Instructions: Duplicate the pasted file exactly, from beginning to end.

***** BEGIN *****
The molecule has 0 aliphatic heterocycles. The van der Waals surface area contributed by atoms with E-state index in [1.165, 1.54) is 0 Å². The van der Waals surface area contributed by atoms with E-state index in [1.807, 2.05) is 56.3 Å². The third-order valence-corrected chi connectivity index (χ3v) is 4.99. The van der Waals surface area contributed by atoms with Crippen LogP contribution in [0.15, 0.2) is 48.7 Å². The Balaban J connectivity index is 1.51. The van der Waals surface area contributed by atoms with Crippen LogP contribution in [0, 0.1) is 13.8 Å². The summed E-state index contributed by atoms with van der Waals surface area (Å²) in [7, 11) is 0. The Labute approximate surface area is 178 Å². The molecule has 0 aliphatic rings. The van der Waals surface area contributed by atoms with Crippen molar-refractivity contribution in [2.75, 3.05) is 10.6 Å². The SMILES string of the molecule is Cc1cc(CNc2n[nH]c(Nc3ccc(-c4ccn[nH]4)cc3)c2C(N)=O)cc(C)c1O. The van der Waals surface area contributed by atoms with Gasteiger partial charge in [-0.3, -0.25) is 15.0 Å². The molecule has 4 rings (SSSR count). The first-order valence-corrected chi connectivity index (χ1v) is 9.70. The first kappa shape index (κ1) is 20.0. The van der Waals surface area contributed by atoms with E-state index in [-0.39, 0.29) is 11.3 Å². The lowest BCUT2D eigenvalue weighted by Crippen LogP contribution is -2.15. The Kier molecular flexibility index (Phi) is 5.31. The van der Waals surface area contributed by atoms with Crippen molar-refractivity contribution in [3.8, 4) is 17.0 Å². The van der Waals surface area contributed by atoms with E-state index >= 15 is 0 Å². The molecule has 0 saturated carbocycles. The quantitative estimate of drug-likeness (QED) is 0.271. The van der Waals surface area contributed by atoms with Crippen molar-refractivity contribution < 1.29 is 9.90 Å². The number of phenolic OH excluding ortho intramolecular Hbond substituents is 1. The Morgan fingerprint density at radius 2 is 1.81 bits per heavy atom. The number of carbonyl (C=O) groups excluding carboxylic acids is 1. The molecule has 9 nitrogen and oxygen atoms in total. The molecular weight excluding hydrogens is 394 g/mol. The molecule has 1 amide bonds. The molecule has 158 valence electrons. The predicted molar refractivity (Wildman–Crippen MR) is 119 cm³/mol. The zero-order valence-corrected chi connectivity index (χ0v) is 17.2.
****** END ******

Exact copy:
The molecule has 0 aliphatic heterocycles. The van der Waals surface area contributed by atoms with E-state index in [1.165, 1.54) is 0 Å². The van der Waals surface area contributed by atoms with E-state index in [1.807, 2.05) is 56.3 Å². The third-order valence-corrected chi connectivity index (χ3v) is 4.99. The van der Waals surface area contributed by atoms with Crippen LogP contribution in [0.15, 0.2) is 48.7 Å². The Balaban J connectivity index is 1.51. The van der Waals surface area contributed by atoms with Crippen LogP contribution in [0, 0.1) is 13.8 Å². The summed E-state index contributed by atoms with van der Waals surface area (Å²) in [7, 11) is 0. The Labute approximate surface area is 178 Å². The molecule has 0 aliphatic rings. The van der Waals surface area contributed by atoms with Crippen molar-refractivity contribution in [2.75, 3.05) is 10.6 Å². The SMILES string of the molecule is Cc1cc(CNc2n[nH]c(Nc3ccc(-c4ccn[nH]4)cc3)c2C(N)=O)cc(C)c1O. The van der Waals surface area contributed by atoms with Gasteiger partial charge in [-0.3, -0.25) is 15.0 Å². The molecule has 4 rings (SSSR count). The first-order valence-corrected chi connectivity index (χ1v) is 9.70. The first kappa shape index (κ1) is 20.0. The van der Waals surface area contributed by atoms with E-state index in [-0.39, 0.29) is 11.3 Å². The lowest BCUT2D eigenvalue weighted by Crippen LogP contribution is -2.15. The Kier molecular flexibility index (Phi) is 5.31. The van der Waals surface area contributed by atoms with Crippen molar-refractivity contribution in [3.8, 4) is 17.0 Å². The van der Waals surface area contributed by atoms with E-state index >= 15 is 0 Å². The molecule has 0 saturated carbocycles. The quantitative estimate of drug-likeness (QED) is 0.271. The van der Waals surface area contributed by atoms with Crippen molar-refractivity contribution < 1.29 is 9.90 Å². The number of phenolic OH excluding ortho intramolecular Hbond substituents is 1. The Morgan fingerprint density at radius 2 is 1.81 bits per heavy atom. The number of carbonyl (C=O) groups excluding carboxylic acids is 1. The molecule has 9 nitrogen and oxygen atoms in total. The molecular weight excluding hydrogens is 394 g/mol. The molecule has 1 amide bonds. The molecule has 158 valence electrons. The predicted molar refractivity (Wildman–Crippen MR) is 119 cm³/mol. The zero-order valence-corrected chi connectivity index (χ0v) is 17.2.